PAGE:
So, then you're supposed to write down the item numbers of the things you want and show that to a customer service representative at the information desk... Or wait, no, you write down the shelf number and go downstairs and pull the box from the correct aisle... Or maybe you give your slip of paper to someone down there and then they get it for you... Or maybe, umm...

Well, obviously we didn't quite understand the system right away.

In any case, we successfully picked out some stuff, arranged for it to be delivered, and managed to pay with only three or ten embarrassing "Sprechen Sie Englisch?" moments.

On Friday, we woke up excited to get over to the new place and finally receive our keys from the property manager. The appointment was for 12 noon, but the manager that the realtor sent was convinced that the appointment had been for 11 am. He was a little annoyed but polite, and gave us the full orientation anyway, and we didn't hold back on asking all of the necessary questions even though he was trying to rush. This brings us to an illuminating moment.

The neighborhood we've moved to, Neukölln, is a heavily Turkish neighborhood (and, we think, Persian, Lebanese, and others). We have been curious about the relationship between this community and the white Germans. We know that this is a relatively liberal country, and Berlin especially so, but we've heard hints about the tensions over immigration as well. Our building is around the corner from a mosque and Muslim cultural center, and the families living in our building seem to be mostly Turkish.

The property manager, though, was white, and does not live in the building. And when we asked him about the cleaning service for the common areas of the building - because there was the smell of urine in the lower stairwell - he wrinkled his nose and squinted his eyes and said, "The people who live here are dirty. They are pigs!" Whether he wanted us to or not, we understood what he meant by that. It was awkward after that, he definitely sensed that we didn't share his racism.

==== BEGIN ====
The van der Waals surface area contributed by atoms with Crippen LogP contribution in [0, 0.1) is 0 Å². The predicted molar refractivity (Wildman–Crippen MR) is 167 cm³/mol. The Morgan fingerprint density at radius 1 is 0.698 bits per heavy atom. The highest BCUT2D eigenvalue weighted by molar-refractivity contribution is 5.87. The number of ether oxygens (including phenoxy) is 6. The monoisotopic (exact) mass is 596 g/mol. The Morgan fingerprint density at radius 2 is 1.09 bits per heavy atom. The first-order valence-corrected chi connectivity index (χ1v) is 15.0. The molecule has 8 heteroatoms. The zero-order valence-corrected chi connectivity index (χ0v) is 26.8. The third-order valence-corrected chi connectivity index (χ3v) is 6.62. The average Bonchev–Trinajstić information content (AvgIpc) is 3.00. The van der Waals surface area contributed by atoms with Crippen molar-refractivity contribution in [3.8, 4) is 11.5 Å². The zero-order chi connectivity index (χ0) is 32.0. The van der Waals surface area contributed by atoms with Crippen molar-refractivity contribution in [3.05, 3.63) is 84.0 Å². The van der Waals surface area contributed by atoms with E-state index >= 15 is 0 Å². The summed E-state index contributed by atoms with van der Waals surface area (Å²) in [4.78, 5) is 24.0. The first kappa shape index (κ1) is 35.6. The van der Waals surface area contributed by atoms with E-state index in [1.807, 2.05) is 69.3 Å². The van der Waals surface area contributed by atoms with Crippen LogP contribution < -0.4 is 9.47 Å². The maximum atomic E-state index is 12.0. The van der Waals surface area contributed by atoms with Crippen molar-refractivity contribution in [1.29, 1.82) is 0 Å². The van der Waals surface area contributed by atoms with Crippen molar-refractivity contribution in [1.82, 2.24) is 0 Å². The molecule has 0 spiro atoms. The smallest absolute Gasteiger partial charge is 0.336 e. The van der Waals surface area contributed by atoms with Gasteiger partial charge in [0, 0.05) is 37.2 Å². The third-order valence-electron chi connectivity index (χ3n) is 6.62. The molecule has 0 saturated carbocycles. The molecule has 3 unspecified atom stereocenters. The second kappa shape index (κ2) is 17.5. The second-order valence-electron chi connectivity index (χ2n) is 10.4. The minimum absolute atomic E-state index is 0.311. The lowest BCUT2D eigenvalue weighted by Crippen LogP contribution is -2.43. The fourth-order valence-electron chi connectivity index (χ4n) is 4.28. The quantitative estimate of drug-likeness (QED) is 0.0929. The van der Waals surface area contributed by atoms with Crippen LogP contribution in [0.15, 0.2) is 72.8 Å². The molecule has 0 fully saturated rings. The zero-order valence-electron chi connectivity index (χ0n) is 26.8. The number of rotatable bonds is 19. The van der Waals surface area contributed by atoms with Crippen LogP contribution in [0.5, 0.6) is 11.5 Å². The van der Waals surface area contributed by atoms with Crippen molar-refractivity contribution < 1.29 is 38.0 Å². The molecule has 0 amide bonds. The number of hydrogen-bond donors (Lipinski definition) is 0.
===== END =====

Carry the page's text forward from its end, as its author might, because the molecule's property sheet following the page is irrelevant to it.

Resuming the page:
We were shocked and taken aback, and it left a nasty feeling hanging over the otherwise wonderful moment of taking over our new flat. All the other Berliners we've met have not indicated any such attitudes. They project a tolerant and international vibe. Hopefully this guy - older and clearly more conservative - was a rare exception.

We are both excited to live in such a diverse neighborhood, and to be immersed in not just German Berlin culture but Turkish Berlin as well. The food on our street is especially tantalizing. There's a Turkish bakery next door that looks amazing! This atmosphere is exactly what we want, to learn from and be inspired.

Now we just need to finish furnishing and equipping the apartment and, most importantly (for work) get our internet service set up. Fingers crossed that it all goes smoothly and we still have a bank account when it's over.

As an aside, the day we moved in (Saturday) also marked eleven years since the death of Rahsan's father. Deerhawk loved Europe - he spent a year in the 60s vagabonding across the continent - and he would have been so thrilled by what we are doing now. That thought is very affirming and poignant.

Now... for some pictures!

                     Our keiz (hood)

                    We are thrilled!


            IKEA, how we loathe you.

       Shopping for a mattress...Heyyyy

      The elusive measuring cups!!! NO 
        STORE HAD THESE. Seriously.

        The warehouse/checkout floor. 
     We had no idea this was here until 
                       the end.

  There were about 15 checkout lines...

                        So sunny!

          You can see through from the 
      kitchen to the bedroom! It's going 
              to be soooo much fun!

              Such a special moment